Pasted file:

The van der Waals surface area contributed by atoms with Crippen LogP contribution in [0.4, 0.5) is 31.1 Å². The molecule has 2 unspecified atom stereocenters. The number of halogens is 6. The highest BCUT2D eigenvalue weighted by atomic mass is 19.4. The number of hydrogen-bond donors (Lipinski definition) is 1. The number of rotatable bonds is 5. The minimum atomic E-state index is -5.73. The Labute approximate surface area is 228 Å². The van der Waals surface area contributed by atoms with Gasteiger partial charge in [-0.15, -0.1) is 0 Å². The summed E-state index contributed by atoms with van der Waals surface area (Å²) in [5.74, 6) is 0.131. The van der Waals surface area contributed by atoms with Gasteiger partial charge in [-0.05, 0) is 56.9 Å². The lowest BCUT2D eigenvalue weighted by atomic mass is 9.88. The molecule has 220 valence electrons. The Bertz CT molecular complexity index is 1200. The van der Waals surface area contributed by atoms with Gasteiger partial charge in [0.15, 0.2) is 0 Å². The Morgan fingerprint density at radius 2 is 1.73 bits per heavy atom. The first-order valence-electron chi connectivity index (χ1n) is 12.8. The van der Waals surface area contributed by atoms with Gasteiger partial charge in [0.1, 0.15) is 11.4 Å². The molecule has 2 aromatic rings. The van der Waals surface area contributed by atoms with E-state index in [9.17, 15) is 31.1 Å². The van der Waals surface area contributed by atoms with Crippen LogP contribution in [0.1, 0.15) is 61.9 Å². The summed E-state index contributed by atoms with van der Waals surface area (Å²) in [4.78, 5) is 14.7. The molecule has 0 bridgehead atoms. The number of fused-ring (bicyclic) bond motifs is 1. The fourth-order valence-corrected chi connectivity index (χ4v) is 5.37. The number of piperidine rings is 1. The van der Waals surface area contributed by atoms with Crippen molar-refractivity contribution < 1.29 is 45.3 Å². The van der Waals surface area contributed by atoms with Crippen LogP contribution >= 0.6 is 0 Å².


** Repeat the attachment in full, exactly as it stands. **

The van der Waals surface area contributed by atoms with Crippen LogP contribution in [0.4, 0.5) is 31.1 Å². The molecule has 2 unspecified atom stereocenters. The number of halogens is 6. The highest BCUT2D eigenvalue weighted by atomic mass is 19.4. The number of hydrogen-bond donors (Lipinski definition) is 1. The number of rotatable bonds is 5. The minimum atomic E-state index is -5.73. The Labute approximate surface area is 228 Å². The van der Waals surface area contributed by atoms with Gasteiger partial charge in [-0.15, -0.1) is 0 Å². The summed E-state index contributed by atoms with van der Waals surface area (Å²) in [5.74, 6) is 0.131. The van der Waals surface area contributed by atoms with Gasteiger partial charge in [-0.05, 0) is 56.9 Å². The lowest BCUT2D eigenvalue weighted by atomic mass is 9.88. The molecule has 220 valence electrons. The Bertz CT molecular complexity index is 1200. The van der Waals surface area contributed by atoms with Gasteiger partial charge in [0.15, 0.2) is 0 Å². The Morgan fingerprint density at radius 2 is 1.73 bits per heavy atom. The first-order valence-electron chi connectivity index (χ1n) is 12.8. The van der Waals surface area contributed by atoms with Gasteiger partial charge in [0.1, 0.15) is 11.4 Å². The molecule has 2 aromatic rings. The van der Waals surface area contributed by atoms with E-state index in [9.17, 15) is 31.1 Å². The van der Waals surface area contributed by atoms with Crippen LogP contribution in [0.1, 0.15) is 61.9 Å². The summed E-state index contributed by atoms with van der Waals surface area (Å²) in [4.78, 5) is 14.7. The molecule has 0 bridgehead atoms. The number of fused-ring (bicyclic) bond motifs is 1. The fourth-order valence-corrected chi connectivity index (χ4v) is 5.37. The number of piperidine rings is 1. The van der Waals surface area contributed by atoms with Crippen molar-refractivity contribution < 1.29 is 45.3 Å². The van der Waals surface area contributed by atoms with Crippen LogP contribution >= 0.6 is 0 Å².